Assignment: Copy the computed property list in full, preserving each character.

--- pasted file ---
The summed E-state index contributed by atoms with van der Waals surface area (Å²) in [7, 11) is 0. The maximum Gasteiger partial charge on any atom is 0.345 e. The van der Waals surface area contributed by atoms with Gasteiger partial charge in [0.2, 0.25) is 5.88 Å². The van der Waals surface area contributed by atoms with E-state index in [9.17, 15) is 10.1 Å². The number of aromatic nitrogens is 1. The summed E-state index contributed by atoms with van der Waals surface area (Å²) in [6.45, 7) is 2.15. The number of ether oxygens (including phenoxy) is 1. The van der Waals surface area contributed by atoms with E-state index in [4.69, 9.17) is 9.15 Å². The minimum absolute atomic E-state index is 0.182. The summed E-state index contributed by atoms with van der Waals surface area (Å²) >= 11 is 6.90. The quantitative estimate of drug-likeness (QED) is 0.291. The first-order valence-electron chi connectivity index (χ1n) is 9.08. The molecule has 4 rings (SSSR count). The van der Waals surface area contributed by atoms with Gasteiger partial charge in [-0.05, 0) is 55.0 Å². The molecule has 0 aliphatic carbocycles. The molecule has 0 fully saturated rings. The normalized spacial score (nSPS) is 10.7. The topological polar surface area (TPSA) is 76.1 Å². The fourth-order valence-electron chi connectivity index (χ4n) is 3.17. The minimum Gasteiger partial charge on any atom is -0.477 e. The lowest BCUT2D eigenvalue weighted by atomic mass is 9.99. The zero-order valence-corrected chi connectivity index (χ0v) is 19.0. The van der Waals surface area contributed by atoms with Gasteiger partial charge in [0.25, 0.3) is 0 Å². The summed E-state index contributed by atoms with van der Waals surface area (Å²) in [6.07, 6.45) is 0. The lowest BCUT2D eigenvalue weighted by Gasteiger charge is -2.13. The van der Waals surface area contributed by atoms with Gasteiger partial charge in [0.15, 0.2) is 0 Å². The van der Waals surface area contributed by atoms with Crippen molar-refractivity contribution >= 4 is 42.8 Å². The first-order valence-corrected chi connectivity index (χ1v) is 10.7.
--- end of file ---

The summed E-state index contributed by atoms with van der Waals surface area (Å²) in [7, 11) is 0. The maximum Gasteiger partial charge on any atom is 0.345 e. The van der Waals surface area contributed by atoms with Gasteiger partial charge in [0.2, 0.25) is 5.88 Å². The van der Waals surface area contributed by atoms with E-state index in [9.17, 15) is 10.1 Å². The number of aromatic nitrogens is 1. The summed E-state index contributed by atoms with van der Waals surface area (Å²) in [6.45, 7) is 2.15. The number of ether oxygens (including phenoxy) is 1. The van der Waals surface area contributed by atoms with E-state index in [4.69, 9.17) is 9.15 Å². The minimum absolute atomic E-state index is 0.182. The summed E-state index contributed by atoms with van der Waals surface area (Å²) >= 11 is 6.90. The quantitative estimate of drug-likeness (QED) is 0.291. The first-order valence-electron chi connectivity index (χ1n) is 9.08. The molecule has 4 rings (SSSR count). The van der Waals surface area contributed by atoms with Gasteiger partial charge in [-0.05, 0) is 55.0 Å². The molecule has 0 aliphatic carbocycles. The molecule has 0 fully saturated rings. The normalized spacial score (nSPS) is 10.7. The topological polar surface area (TPSA) is 76.1 Å². The fourth-order valence-electron chi connectivity index (χ4n) is 3.17. The minimum Gasteiger partial charge on any atom is -0.477 e. The lowest BCUT2D eigenvalue weighted by atomic mass is 9.99. The zero-order valence-corrected chi connectivity index (χ0v) is 19.0. The van der Waals surface area contributed by atoms with Gasteiger partial charge in [0.25, 0.3) is 0 Å². The summed E-state index contributed by atoms with van der Waals surface area (Å²) in [6.07, 6.45) is 0. The lowest BCUT2D eigenvalue weighted by Gasteiger charge is -2.13. The van der Waals surface area contributed by atoms with Gasteiger partial charge in [0.15, 0.2) is 0 Å². The van der Waals surface area contributed by atoms with Crippen molar-refractivity contribution >= 4 is 42.8 Å². The first-order valence-corrected chi connectivity index (χ1v) is 10.7.